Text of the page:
Barr Gronefeld working on a sonnerie movement while working for Renaud et Papi for A Collected Man London

Bart Grönefeld working on a sonnerie movement while at Renaud et Papi, courtesy of Bart Grönefeld.


Renaud & Papi’s aforementioned first big contract brought in the first. Robert Greubel, today one half of Greubel Forsey, moved to Schaffhausen in 1987 to work at IWC on the Grande Complication project, but within three years – and no doubt because of what he’d experienced whilst collaborating with Renaud et Papi – he began work at the Le Locle atelier as a prototypist. He would stay at the company for the next nine years, eventually rising to the rank of Co-Chief Operating Officer and partner, before leaving to work with his former colleague Stephen Forsey, who had pitched him the tantalising prospect that “perhaps not everything has been invented yet”.

It was Greubel himself who interviewed the young Stephen Forsey when he arrived in Le Locle from London. Forsey had been working at Asprey restoring vintage pieces whilst taking the WOSTEP course, where he met another future APRP alumni, Bart Grönefeld. Forsey introduced Grönefeld at Asprey, helping secure him a position, but after a year the Dutchman returned to Switzerland to complete his training. He then joined APRP in March 1992 and soon returned the favour by introducing Forsey in Le Locle a few months later.

“I wanted to progress further,” recalls Forsey. “So, getting involved with making watches and particularly complicated watches was a must. Switzerland was definitely the place to and while Renaud & Papi was in its early days, having been founded by two young watchmakers, I felt a dynamic almost without limits.”

“Thanks to my previous experience, Renaud & Papi immediately gave me the opportunity to work on complicated watches, whereas the historic watch companies had established hierarchies so it could have taken years to climb the ladder.”


Inside Renaud et Papi workshop in 1989 for A Collected Man London

A look inside the Renaud et Papi workshop in 1989, courtesy of Dominique Renaud.

Not only was APRP unique in the sense that it threw obviously talented, yet comparatively inexperienced watchmakers in at the deep end of complicated watch design and manufacture, but it was also at the forefront of embracing new technologies such as CAD, putting it at the cutting edge of the industry.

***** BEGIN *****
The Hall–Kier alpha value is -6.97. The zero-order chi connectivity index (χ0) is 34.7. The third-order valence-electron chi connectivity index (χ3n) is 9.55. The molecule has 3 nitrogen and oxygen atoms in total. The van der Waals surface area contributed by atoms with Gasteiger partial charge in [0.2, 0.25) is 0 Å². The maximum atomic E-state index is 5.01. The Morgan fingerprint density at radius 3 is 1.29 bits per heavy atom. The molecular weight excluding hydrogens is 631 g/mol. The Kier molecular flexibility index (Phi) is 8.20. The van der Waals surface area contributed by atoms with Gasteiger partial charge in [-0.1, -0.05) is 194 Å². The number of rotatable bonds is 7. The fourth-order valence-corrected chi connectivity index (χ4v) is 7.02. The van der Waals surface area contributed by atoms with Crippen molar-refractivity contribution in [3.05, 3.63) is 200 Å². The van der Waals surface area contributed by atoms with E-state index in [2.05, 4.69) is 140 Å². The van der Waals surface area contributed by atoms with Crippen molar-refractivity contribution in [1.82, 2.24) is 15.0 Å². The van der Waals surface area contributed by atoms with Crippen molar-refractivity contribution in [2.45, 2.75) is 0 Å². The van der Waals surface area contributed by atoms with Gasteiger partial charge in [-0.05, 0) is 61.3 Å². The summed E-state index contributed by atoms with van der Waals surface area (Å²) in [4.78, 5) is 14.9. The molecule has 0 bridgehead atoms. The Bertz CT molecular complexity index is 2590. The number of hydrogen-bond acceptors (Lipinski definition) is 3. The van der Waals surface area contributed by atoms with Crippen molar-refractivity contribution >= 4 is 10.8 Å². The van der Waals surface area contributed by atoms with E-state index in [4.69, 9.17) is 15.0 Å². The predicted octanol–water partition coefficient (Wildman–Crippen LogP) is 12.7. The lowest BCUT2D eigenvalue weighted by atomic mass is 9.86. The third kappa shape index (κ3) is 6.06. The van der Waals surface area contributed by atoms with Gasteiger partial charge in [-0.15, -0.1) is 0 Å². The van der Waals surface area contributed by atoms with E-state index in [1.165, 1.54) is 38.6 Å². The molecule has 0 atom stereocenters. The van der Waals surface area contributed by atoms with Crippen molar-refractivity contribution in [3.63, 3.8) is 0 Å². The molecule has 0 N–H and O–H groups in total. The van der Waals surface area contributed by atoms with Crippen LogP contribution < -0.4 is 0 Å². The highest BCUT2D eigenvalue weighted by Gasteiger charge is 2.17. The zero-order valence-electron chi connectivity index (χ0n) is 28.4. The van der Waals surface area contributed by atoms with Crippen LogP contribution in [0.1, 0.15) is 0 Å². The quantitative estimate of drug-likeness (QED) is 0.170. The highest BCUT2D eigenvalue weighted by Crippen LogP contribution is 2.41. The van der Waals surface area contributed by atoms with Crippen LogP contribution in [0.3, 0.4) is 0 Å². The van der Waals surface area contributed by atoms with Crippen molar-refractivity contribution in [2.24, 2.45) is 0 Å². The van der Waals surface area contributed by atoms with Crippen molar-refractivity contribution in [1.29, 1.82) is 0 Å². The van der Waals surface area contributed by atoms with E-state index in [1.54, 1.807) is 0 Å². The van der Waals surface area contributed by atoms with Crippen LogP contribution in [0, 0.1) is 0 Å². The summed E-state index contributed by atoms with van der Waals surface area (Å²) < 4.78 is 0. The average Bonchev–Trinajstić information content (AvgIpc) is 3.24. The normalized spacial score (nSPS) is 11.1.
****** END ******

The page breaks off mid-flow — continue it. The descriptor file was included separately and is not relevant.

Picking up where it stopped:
Bart’s brother Tim also worked at APRP, as did Andreas Strehler, Carole-Forestier Kasapi, Stepan Sarpaneva, Peter Speake-Marin and Anthony de Haas, head of movements at A. Lange & Sohne; all watchmakers who have gone on to major accomplishments or gone into business under their own name.

In reality, the extraordinary output of APRP, both in terms of watchmaking and watchmakers, is like anything else in life, a series of interlinked events that feed into each other, occasionally resulting in something significant, sometimes less so. What is almost certain is that APRP could not have come to be if it were not for the devastation caused by the Quartz Crisis, with the young atelier rising out of the ground like fresh shoots after a forest fire.


The grand sonnerie movement that was Bart Gronefeld's overtime payment for his final year at Renaud et Papi for A Collected Man London

The movement that acted as payment for Bart Grönefeld's overtime for his final year at Renaud et Papi in substitute for Swiss Francs. According to Grönefeld, it is still waiting to be cased up, courtesy of Bart Grönefeld.


At the time Giulio Papi began his training, watchmaking was viewed by most in Switzerland as something of a dead-end; he has said previously that because so few people were studying the craft at the time, he had unrivalled access to incredibly talented teachers including Jean-Claude Nicolet, the first watchmaker to win the Gaia Prize.

Incidentally and inexplicably Papi’s own Prix Gaia would not materialise until 2015, by which time three of his students Greubel, Forsey and Andreas Strehler had already been honoured. This rich vein of knowledge provided an answer to every question the student might have had. Anything must have seemed possible for a hungry young mind at the time and the idea of such a student, in these circumstances, entering into a preformatted system of watchmaking is almost unthinkable.

While the foresight and boldness of Renaud and Papi allowed the pair to fulfil their own ambitions, the company they built has become a training ground, not only allowing others to excel but to find their own independence along the way.

We would like to thank James Buttery for putting together this excellent look at the peerless movement maker Renaud et Papi. We would also like to thank Dominique Renaud and Bart Grönefeld for supplying some archive images from inside the workshop.